Oh, that’s interesting question, Louis. Asked him the chief operating officer client stories. I think there’s, I can, I can reflect on Louise, that we currently often talk around the stories of financial planning within BDO. And why we do that is that, I suppose one, it’s one way of sharing knowledge within the team. So you get to understand sort of client experiences. But again, it also makes us appreciate the value of the advice is that it’s not about spreadsheets and numbers and models. It’s actually how that suppose that it was translated to a client’s experience. And so yeah, we do a lot of stories around that. I can’t think of one particular story that stands out for me immediately right now. But what does stand out is the I suppose when when you have families turn around and say thank you, that’s been meaningful. And for whatever reason, whether it’s been a particularly difficult sort of situation that we need to solve for that a family with real life challenges, or it is one that just actually you were there as my sounding board. And those are greater. So we hear about those. I think one story that I can share with you, which is top of mind was a new client that approached us earlier this year. And quite a wealthy family and through the, through the sort of onboarding and sort of going through, particularly the estate planning became evident that there was a large investment in Bitcoin. And when we started unpacking it, the father admitted that he had actually lost quite a significant amount of money to Bitcoin, through a fraud. And it’s those kind of experiences. And what stood out for that story was actually fact that he approached us to, for advice to say help, it was something at the back of his mind that gone wrong, which happened to be a fraud. But he approaches say, Please help with my affairs in order. And I think that’s really where we want to be as financial planners, not at the back telling someone’s made a bad mistake, but ideally, you want to help them either correct it or go forward with with good advice. So that’s something that they did recently, from a client experiences,

Louis van der Merwe
that’s wonderful to hear that as your role in terms of looking after the business and the operations. You are still so involved in knowing what going on with clients and these clients stories and that, you know, the, the figures are important, we can’t neglect that, but it’s probably not the most important piece, you know, like you mentioned the client experience and you know, actually just knowing that they’ll be okay. is really what What stands out from me from that?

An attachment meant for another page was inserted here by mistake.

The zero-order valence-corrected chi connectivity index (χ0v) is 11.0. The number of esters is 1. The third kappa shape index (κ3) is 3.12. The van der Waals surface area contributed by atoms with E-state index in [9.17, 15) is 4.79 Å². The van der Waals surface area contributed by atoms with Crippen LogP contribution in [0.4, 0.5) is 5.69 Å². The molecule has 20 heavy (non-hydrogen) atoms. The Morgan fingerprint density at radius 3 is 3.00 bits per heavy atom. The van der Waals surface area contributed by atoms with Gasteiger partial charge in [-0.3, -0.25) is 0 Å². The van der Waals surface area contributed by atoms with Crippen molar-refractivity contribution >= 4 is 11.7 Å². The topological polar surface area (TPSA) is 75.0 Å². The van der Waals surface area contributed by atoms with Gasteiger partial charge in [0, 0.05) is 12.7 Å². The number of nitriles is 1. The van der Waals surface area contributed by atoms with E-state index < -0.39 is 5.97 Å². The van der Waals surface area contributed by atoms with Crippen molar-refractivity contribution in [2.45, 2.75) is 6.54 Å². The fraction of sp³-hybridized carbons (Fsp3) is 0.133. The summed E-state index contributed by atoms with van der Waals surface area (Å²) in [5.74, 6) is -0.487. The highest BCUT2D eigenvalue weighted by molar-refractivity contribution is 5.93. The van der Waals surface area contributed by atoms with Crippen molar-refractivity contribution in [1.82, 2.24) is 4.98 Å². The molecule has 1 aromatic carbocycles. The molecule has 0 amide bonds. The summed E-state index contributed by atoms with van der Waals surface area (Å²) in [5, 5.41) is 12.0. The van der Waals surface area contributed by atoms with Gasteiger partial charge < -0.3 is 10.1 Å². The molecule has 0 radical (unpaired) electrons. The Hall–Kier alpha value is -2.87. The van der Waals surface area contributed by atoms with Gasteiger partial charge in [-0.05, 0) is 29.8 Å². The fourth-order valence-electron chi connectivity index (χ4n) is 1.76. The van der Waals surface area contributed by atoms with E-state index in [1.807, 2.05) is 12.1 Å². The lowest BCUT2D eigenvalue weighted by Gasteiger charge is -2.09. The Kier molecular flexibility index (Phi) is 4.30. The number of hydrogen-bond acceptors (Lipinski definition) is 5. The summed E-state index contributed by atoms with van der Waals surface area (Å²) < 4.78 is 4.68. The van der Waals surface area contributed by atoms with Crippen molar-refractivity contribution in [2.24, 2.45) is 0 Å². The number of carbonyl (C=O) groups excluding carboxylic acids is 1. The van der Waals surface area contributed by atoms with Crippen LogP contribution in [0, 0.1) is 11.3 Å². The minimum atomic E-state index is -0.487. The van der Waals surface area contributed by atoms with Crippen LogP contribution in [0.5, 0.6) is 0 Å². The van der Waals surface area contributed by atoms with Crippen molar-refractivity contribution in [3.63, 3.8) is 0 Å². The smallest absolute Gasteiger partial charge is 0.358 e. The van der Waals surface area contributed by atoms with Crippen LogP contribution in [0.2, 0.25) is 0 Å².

Ricardo Teixeira
Absolutely, exactly. And I think it’s, I think what we would really enjoy across the business, myself included, is there’s opportunity to spend time with our clients. Pandemic included. I mean, we do a lot of virtual get togethers with clients on small groupings as well as large groupings, but it’s about just having conversations. And as they will you get to hear the stories of what’s actually happening in their lives,

Louis van der Merwe
your recorder, and thank you so much for sharing your story videos story with other financial planners and financial planners in training, listening to you today, I want to wish you a wonderful success in what’s coming next for BDO. And also congratulate you on you know, getting getting to this, there’s a lot of people that look up to you. And thank you for making a positive evolution in financial planning.

Ricardo Teixeira
Thank you, Louis, thank you for the opportunity to think reflect on what we’re what we’re doing. And I think at the end of the day, I think what’s what’s valuable about suppose this platform and, and by industry, it’s about sharing, and it’s about talking what we are doing, and I think what’s so, so evident is that there’s just not there’s no rulebook, and there’s no guidebook to practicing financial planning or running a business or financial planning. And so these kinds of conversations are valuable just to glean new ways new thoughts of how we do it. But ultimately, I think we’re having said that there’s no rulebook it’s all about experimentation cautious experimentation and trial it’s not we want to get it right but keep keep moving forward with by experimenting

Louis van der Merwe
with that auto financial planning that just comes back and goes back. Recorder where can people reach you based if they want to get hold of you?

Ricardo Teixeira
Our website is www dot video wealth co zero and all my all my contact details in the company’s contact details are on our website. Brilliant. Thank you so much. Excellently lovely speaking to you. Bye bye.